No excuse to let illegal content flourish

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The Digital Services Act (DSA) is a landmark EU proposal to regulate content, services and products distributed through online platforms. [Shutterstock]

Thriving digital markets have made our lives easier and supported our economies, but it is about time that we put an end to illegal content that both harms our consumers and businesses.

Simon Kollerup is Denmark’s Minister for Industry, Business and Financial Affairs.

Christine Lambrecht is Germany’s Federal Minister of Justice and Consumer Protection.

Digital developments in the past decade have shown us that a major challenge lies ahead. We leapt into the digital age so quickly that we struggle to keep apace in consumer protection and in regulating hate speech.

This is especially of concern when discussing the impact of online marketplaces and social media, where illegal content flourishes, where fake shops, illegal products and damaging and punishable statements appear repeatedly, and where consumers and smaller companies across Europe remain cautious because they cannot trust platforms to take their fair share of responsibility.

Fundamental change is needed. We must take the first important steps without delay. The Digital Services Act is currently being negotiated in the Council of the European Union and the European Parliament, and while there are still disagreements to overcome, we all know that there is an urgency to address these challenges effectively.

In Germany, young people aged 14 to 24 were asked what they personally consider to be the greatest risks when using the Internet. Sixty-one percent of respondents cited fraud in online shopping and other online transactions as one of their top concerns; nine percent stated they had been personally affected by this. Forty percent cited the risk of insults and hateful comments online, while twenty-seven percent were personally affected. It is clear: fraud and hatred are high up among the dangers faced on Internet platforms.

A product safety test conducted by European consumer organizations revealed that, out of over 250 products purchased on online platforms such as Wish, Amazon, eBay and AliExpress, sixty-six percent failed to meet European safety standards. Findings included everything from faulty labelling to toxins.

In Denmark, a survey concluded that on the Facebook pages of news media outlets there are issues both with the deletion of too much legal content and with illegal content not being taken down.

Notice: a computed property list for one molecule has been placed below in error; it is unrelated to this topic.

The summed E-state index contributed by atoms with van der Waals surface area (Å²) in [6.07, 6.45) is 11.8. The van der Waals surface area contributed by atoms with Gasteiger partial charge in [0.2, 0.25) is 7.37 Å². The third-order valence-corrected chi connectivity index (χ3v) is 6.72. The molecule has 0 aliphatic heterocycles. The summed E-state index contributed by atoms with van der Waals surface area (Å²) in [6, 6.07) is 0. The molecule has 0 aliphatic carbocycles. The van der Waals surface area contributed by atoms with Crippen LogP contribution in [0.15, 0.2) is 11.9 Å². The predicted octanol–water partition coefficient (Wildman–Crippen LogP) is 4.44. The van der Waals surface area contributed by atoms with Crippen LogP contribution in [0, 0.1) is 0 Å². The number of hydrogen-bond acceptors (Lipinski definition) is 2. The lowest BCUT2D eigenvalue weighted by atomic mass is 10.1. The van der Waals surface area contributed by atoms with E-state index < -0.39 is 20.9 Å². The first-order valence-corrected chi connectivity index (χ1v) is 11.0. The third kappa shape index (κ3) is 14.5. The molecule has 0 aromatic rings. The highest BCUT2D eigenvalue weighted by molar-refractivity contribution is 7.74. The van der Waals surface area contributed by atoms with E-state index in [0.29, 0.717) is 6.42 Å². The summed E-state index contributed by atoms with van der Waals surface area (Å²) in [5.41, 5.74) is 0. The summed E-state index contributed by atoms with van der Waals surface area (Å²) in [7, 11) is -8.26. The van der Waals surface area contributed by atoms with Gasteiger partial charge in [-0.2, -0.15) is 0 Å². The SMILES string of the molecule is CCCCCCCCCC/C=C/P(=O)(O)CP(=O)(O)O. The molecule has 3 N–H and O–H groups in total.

These challenges are of course global in nature. A lot of the corporations involved have budgets larger than many European countries and their platforms span the entire globe. It is impossible for any country to exercise effective control by itself, which is why it is crucial that we agree on strong and meaningful regulation to set a new benchmark globally.

In order for us to succeed in doing this, we see a need for fundamental changes to the Digital Services Act as it currently stands:

We need platforms to take responsibility, and to prevent and counteract illegal content. Online platforms must take all reasonable technical and organizational steps to prevent illegal content relating to the sale of goods and services from becoming visible to consumers on their platforms. If we are to effectively reduce the amounts of illegal content online, we also need a robust notice and action mechanism for illegal content to be taken down. The draft Digital Services Act provides a long list of requirements for notices submitted by users, but it does not specify what action must be taken in response to illegal content by the service provider. In fact, the draft Digital Services Act neither requires any action by the service provider to remove or block illegal content, nor does it set any time frame for doing so. With such provisions missing in the Digital Services Act, it is indispensable that national legislators are authorized to ensure the efficient removal of illegal content and to set corresponding deadlines for such removal. This will make it possible to limit the spread of illegal hate speech and products.

On top of this, we must ensure that platforms and the traders operating on them provide a valid point of contact, thus establishing clear-cut responsibility for responding to inquiries from consumers or authorities. This should also apply to platforms from third countries, where safeguards are potentially incomplete. In addition, it should be possible to communicate with the point of contact in any language in which the provider offers its services.

Moreover, we want online platforms to assume responsibility for their sellers’ obligation to comply with consumer legislation. Online platforms should also be obliged to correct the self-classification of a commercial trader who claims to be a private individual when it is clear that the seller is indeed a commercial trader. The platforms’ due diligence obligations should be linked in with the general liability exemption for e-commerce platforms. It seems contradictory for platforms to be able to invoke a civil liability privilege where they breach their duty of care.

It is high time we make a change. We want to support the thriving digital market, and we want technology companies to be able to deliver their services – which, after all, have made our lives so much easier. But what we cannot allow is for this to be an excuse for letting illegal content flourish.

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